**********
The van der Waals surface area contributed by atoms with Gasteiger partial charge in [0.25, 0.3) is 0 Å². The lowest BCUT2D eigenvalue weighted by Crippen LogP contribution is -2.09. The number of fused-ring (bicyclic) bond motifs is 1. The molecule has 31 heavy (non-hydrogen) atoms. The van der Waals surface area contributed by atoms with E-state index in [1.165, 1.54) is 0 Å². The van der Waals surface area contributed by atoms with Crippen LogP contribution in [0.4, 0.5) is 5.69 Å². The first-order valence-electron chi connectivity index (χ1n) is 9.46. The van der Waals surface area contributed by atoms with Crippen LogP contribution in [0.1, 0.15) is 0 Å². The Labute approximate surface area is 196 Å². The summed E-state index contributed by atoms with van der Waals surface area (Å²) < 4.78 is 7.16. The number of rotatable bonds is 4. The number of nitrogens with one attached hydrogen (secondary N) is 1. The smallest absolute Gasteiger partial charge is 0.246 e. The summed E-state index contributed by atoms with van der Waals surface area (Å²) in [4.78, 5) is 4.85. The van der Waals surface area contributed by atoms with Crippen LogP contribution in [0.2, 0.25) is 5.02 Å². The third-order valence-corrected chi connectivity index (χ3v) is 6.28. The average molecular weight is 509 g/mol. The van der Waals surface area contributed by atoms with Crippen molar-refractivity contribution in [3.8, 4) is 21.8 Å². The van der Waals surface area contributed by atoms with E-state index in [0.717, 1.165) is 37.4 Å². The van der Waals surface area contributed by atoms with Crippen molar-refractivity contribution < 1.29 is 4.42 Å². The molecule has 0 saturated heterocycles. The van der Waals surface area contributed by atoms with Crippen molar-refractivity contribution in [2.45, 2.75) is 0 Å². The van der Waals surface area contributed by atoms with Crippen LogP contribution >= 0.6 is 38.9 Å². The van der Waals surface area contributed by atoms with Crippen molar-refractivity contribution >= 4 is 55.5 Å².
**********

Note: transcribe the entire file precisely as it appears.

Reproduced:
The van der Waals surface area contributed by atoms with Gasteiger partial charge in [0.25, 0.3) is 0 Å². The lowest BCUT2D eigenvalue weighted by Crippen LogP contribution is -2.09. The number of fused-ring (bicyclic) bond motifs is 1. The molecule has 31 heavy (non-hydrogen) atoms. The van der Waals surface area contributed by atoms with E-state index in [1.165, 1.54) is 0 Å². The van der Waals surface area contributed by atoms with Crippen LogP contribution in [0.4, 0.5) is 5.69 Å². The first-order valence-electron chi connectivity index (χ1n) is 9.46. The van der Waals surface area contributed by atoms with Crippen LogP contribution in [0.1, 0.15) is 0 Å². The Labute approximate surface area is 196 Å². The summed E-state index contributed by atoms with van der Waals surface area (Å²) < 4.78 is 7.16. The number of rotatable bonds is 4. The number of nitrogens with one attached hydrogen (secondary N) is 1. The smallest absolute Gasteiger partial charge is 0.246 e. The summed E-state index contributed by atoms with van der Waals surface area (Å²) in [4.78, 5) is 4.85. The van der Waals surface area contributed by atoms with Crippen LogP contribution in [0.2, 0.25) is 5.02 Å². The third-order valence-corrected chi connectivity index (χ3v) is 6.28. The average molecular weight is 509 g/mol. The van der Waals surface area contributed by atoms with Crippen molar-refractivity contribution in [3.8, 4) is 21.8 Å². The van der Waals surface area contributed by atoms with E-state index in [0.717, 1.165) is 37.4 Å². The van der Waals surface area contributed by atoms with Crippen molar-refractivity contribution < 1.29 is 4.42 Å². The molecule has 0 saturated heterocycles. The van der Waals surface area contributed by atoms with Crippen molar-refractivity contribution in [2.45, 2.75) is 0 Å². The van der Waals surface area contributed by atoms with Crippen LogP contribution >= 0.6 is 38.9 Å². The van der Waals surface area contributed by atoms with Crippen molar-refractivity contribution >= 4 is 55.5 Å².